US stock indexes perked higher on Thursday following a nearly weeklong lull, with the Standard & Poor’s 500 rising for the first time in five days.
Industrial and technology companies helped lead the way, as broad swaths of the market climbed. Nearly two stocks rose for every one that fell on the New York Stock Exchange.
The S&P 500 rose 0.3 percent, to 2,636.98, and snapped its longest losing streak since March. Losses through that span were modest, though, with the index down 0.7 percent.
The Dow Jones industrial average rose 0.3 percent, to 24,211.48, the Nasdaq gained 0.5 percent, to 6,812.84, and the Russell 2000 index of small-cap stocks added 0.8 percent, to 1,520.47.
The gains were a return to form for a stock market that had been driving higher on expectations Congress will push through an overhaul of the tax system. This week, investors have been trying to shift to the areas of the market they see ultimately benefiting the most, which led to some ups and downs.
Stocks may continue to drift until investors get more clarity on what the final tax proposal will be, said Tom Stringfellow, chief investment officer at Frost Investment Advisors. ‘‘The market has already been bid up on anticipation of this, and the real test will be what do both houses come up with and what is put on the president’s desk to sign,’’ he said.
In the meantime, a strengthening global economy and climbing corporate earnings are supporting stock prices.
Technology stocks were some of the market’s better performers, shaking off an uncharacteristic weak stretch. The industry stumbled earlier this week on expectations it will benefit less from lower tax rates than financial companies, retailers, and others.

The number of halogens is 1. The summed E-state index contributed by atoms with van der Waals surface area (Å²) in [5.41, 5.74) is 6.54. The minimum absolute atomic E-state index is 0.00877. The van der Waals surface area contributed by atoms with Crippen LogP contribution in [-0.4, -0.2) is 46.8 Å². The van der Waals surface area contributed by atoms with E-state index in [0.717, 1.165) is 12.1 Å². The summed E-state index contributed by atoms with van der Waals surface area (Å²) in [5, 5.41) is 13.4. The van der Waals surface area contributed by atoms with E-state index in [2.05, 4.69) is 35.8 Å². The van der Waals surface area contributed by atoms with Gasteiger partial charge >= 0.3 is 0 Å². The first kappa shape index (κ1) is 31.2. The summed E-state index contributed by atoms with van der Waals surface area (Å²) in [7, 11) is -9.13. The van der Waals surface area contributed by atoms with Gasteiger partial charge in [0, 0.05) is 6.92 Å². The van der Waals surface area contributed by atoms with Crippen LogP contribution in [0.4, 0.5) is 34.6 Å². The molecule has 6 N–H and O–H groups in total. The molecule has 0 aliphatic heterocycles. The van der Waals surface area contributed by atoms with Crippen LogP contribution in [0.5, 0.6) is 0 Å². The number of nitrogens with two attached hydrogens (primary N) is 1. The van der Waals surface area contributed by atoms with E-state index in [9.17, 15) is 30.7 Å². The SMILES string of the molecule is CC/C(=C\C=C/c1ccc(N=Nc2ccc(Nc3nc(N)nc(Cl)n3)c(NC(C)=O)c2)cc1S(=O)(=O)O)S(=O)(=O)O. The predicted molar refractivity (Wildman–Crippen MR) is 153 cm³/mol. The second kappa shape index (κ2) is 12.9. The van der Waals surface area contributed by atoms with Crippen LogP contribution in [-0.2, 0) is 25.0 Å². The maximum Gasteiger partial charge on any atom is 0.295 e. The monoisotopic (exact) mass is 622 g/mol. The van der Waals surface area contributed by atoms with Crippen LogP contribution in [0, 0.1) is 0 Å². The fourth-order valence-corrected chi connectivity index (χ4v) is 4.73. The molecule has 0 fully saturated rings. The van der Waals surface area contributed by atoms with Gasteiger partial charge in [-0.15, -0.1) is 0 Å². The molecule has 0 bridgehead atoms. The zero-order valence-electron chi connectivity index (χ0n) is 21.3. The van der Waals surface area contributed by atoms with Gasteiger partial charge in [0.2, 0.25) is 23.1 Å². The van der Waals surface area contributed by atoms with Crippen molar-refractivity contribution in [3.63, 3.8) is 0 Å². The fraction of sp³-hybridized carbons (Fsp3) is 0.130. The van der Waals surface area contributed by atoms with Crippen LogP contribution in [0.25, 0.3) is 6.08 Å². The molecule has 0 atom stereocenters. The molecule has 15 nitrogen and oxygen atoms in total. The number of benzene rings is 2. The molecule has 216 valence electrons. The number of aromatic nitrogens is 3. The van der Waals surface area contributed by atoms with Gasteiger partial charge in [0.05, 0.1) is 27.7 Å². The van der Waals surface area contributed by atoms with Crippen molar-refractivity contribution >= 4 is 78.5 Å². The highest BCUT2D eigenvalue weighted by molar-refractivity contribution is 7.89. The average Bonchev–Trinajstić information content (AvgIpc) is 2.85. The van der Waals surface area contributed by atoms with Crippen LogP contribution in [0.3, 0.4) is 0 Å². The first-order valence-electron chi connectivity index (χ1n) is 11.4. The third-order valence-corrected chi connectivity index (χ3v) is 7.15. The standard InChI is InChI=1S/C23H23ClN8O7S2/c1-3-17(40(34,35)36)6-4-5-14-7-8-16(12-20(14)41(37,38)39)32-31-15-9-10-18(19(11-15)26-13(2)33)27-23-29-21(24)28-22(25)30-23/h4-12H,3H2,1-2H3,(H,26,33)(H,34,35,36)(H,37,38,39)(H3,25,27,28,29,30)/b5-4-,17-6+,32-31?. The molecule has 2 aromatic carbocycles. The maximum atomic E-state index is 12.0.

Tech stocks in the S&P 500 rose 0.6 percent, trimming their loss for the week to 0.3 percent. They are up nearly 36 percent for the year, double the S&P 500’s gain.
Energy stocks recovered some of their losses from a day earlier as the price of oil ticked higher.
Benchmark US crude added 73 cents to settle at $56.69 per barrel and recovered a chunk of its $1.66 loss from Thursday. Brent crude, the international standard, rose 98 cents, or 1.6 percent, to $62.20 in London. That helped energy stocks in the S&P 500 rise 0.3 percent.
More evidence that the job market is strengthening arrived after a government report showed that fewer workers filed for unemployment benefits last week. The numbers are considered a proxy for layoffs, and they offer an encouraging sign that the US labor market continues to improve. On Friday, the government will release its closely watched monthly jobs report.
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